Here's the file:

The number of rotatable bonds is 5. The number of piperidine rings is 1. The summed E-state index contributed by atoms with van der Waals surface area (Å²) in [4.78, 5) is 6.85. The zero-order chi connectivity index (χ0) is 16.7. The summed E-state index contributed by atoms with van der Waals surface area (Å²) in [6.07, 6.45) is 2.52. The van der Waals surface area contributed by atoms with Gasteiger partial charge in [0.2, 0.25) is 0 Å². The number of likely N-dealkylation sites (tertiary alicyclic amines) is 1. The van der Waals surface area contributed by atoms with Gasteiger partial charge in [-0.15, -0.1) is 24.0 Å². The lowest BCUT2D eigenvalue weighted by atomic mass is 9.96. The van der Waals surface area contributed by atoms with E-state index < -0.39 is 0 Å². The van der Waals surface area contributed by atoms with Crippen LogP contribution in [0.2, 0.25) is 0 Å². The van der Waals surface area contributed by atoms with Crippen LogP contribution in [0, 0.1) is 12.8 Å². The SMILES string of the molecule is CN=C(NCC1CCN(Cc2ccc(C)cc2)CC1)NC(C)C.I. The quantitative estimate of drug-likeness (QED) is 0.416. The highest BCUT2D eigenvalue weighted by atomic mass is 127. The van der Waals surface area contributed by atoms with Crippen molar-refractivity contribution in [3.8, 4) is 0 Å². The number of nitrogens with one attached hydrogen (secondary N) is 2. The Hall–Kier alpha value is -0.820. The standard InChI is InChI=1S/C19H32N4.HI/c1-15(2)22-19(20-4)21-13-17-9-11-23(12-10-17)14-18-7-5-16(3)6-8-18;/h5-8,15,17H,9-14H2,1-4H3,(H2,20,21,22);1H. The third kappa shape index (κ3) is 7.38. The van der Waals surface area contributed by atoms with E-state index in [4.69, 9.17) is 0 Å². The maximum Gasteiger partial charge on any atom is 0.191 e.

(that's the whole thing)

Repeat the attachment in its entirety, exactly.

The number of rotatable bonds is 5. The number of piperidine rings is 1. The summed E-state index contributed by atoms with van der Waals surface area (Å²) in [4.78, 5) is 6.85. The zero-order chi connectivity index (χ0) is 16.7. The summed E-state index contributed by atoms with van der Waals surface area (Å²) in [6.07, 6.45) is 2.52. The van der Waals surface area contributed by atoms with Gasteiger partial charge in [0.2, 0.25) is 0 Å². The number of likely N-dealkylation sites (tertiary alicyclic amines) is 1. The van der Waals surface area contributed by atoms with Gasteiger partial charge in [-0.15, -0.1) is 24.0 Å². The lowest BCUT2D eigenvalue weighted by atomic mass is 9.96. The van der Waals surface area contributed by atoms with E-state index < -0.39 is 0 Å². The van der Waals surface area contributed by atoms with Crippen LogP contribution in [0.2, 0.25) is 0 Å². The van der Waals surface area contributed by atoms with Crippen LogP contribution in [0, 0.1) is 12.8 Å². The SMILES string of the molecule is CN=C(NCC1CCN(Cc2ccc(C)cc2)CC1)NC(C)C.I. The quantitative estimate of drug-likeness (QED) is 0.416. The highest BCUT2D eigenvalue weighted by atomic mass is 127. The van der Waals surface area contributed by atoms with Crippen molar-refractivity contribution in [3.8, 4) is 0 Å². The number of nitrogens with one attached hydrogen (secondary N) is 2. The Hall–Kier alpha value is -0.820. The standard InChI is InChI=1S/C19H32N4.HI/c1-15(2)22-19(20-4)21-13-17-9-11-23(12-10-17)14-18-7-5-16(3)6-8-18;/h5-8,15,17H,9-14H2,1-4H3,(H2,20,21,22);1H. The third kappa shape index (κ3) is 7.38. The van der Waals surface area contributed by atoms with E-state index in [4.69, 9.17) is 0 Å². The maximum Gasteiger partial charge on any atom is 0.191 e.